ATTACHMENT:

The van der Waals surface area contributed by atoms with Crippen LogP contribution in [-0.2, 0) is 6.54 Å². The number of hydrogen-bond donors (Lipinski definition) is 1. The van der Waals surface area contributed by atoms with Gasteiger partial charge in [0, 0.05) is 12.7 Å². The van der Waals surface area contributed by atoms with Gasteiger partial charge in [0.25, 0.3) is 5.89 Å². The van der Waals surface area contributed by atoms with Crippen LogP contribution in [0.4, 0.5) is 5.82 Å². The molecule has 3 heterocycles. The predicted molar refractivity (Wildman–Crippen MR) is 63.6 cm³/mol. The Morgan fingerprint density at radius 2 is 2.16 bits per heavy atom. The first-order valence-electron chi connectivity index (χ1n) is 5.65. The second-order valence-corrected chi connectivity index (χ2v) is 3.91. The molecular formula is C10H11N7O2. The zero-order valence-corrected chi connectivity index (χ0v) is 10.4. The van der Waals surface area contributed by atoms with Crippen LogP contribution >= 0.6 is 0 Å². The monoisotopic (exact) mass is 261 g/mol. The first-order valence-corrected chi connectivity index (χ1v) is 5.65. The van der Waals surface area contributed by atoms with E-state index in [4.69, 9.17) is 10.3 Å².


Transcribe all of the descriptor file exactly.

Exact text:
The van der Waals surface area contributed by atoms with Crippen LogP contribution in [-0.2, 0) is 6.54 Å². The number of hydrogen-bond donors (Lipinski definition) is 1. The van der Waals surface area contributed by atoms with Gasteiger partial charge in [0, 0.05) is 12.7 Å². The van der Waals surface area contributed by atoms with Gasteiger partial charge in [0.25, 0.3) is 5.89 Å². The van der Waals surface area contributed by atoms with Crippen LogP contribution in [0.4, 0.5) is 5.82 Å². The molecule has 3 heterocycles. The predicted molar refractivity (Wildman–Crippen MR) is 63.6 cm³/mol. The Morgan fingerprint density at radius 2 is 2.16 bits per heavy atom. The first-order valence-electron chi connectivity index (χ1n) is 5.65. The second-order valence-corrected chi connectivity index (χ2v) is 3.91. The molecular formula is C10H11N7O2. The zero-order valence-corrected chi connectivity index (χ0v) is 10.4. The van der Waals surface area contributed by atoms with Crippen LogP contribution >= 0.6 is 0 Å². The monoisotopic (exact) mass is 261 g/mol. The first-order valence-corrected chi connectivity index (χ1v) is 5.65. The van der Waals surface area contributed by atoms with E-state index in [4.69, 9.17) is 10.3 Å².